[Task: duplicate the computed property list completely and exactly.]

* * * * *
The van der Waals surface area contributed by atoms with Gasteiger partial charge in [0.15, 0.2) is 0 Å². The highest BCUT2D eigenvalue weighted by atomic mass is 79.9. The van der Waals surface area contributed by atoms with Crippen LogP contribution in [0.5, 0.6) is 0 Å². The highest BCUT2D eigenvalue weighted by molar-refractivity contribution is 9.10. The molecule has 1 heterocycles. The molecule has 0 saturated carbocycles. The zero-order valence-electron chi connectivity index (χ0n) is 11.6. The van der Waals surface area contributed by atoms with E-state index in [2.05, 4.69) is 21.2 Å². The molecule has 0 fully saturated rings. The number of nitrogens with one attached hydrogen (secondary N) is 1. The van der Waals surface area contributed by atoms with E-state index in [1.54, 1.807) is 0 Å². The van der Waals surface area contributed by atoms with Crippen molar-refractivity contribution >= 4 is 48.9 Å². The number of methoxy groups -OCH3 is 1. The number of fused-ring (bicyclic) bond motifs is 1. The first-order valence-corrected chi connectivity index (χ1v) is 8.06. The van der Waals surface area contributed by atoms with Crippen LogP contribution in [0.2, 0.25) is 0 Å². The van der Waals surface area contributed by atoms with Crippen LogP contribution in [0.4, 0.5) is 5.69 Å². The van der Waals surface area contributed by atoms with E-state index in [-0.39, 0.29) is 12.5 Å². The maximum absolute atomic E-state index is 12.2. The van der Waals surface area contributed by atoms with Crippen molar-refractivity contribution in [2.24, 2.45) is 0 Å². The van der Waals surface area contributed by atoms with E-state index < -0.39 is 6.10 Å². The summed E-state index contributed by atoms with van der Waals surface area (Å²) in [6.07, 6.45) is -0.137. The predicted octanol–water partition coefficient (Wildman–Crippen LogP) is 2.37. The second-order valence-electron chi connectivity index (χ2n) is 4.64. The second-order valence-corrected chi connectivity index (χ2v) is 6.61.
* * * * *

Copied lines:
The van der Waals surface area contributed by atoms with Gasteiger partial charge in [0.15, 0.2) is 0 Å². The highest BCUT2D eigenvalue weighted by atomic mass is 79.9. The van der Waals surface area contributed by atoms with Crippen LogP contribution in [0.5, 0.6) is 0 Å². The highest BCUT2D eigenvalue weighted by molar-refractivity contribution is 9.10. The molecule has 1 heterocycles. The molecule has 0 saturated carbocycles. The zero-order valence-electron chi connectivity index (χ0n) is 11.6. The van der Waals surface area contributed by atoms with E-state index in [2.05, 4.69) is 21.2 Å². The molecule has 0 fully saturated rings. The number of nitrogens with one attached hydrogen (secondary N) is 1. The van der Waals surface area contributed by atoms with E-state index in [1.54, 1.807) is 0 Å². The van der Waals surface area contributed by atoms with Crippen molar-refractivity contribution >= 4 is 48.9 Å². The number of methoxy groups -OCH3 is 1. The number of fused-ring (bicyclic) bond motifs is 1. The first-order valence-corrected chi connectivity index (χ1v) is 8.06. The van der Waals surface area contributed by atoms with Crippen LogP contribution in [0.2, 0.25) is 0 Å². The van der Waals surface area contributed by atoms with Crippen LogP contribution in [0.4, 0.5) is 5.69 Å². The van der Waals surface area contributed by atoms with E-state index in [-0.39, 0.29) is 12.5 Å². The maximum absolute atomic E-state index is 12.2. The van der Waals surface area contributed by atoms with Crippen molar-refractivity contribution in [2.24, 2.45) is 0 Å². The van der Waals surface area contributed by atoms with E-state index < -0.39 is 6.10 Å². The summed E-state index contributed by atoms with van der Waals surface area (Å²) in [6.07, 6.45) is -0.137. The predicted octanol–water partition coefficient (Wildman–Crippen LogP) is 2.37. The second-order valence-electron chi connectivity index (χ2n) is 4.64. The second-order valence-corrected chi connectivity index (χ2v) is 6.61.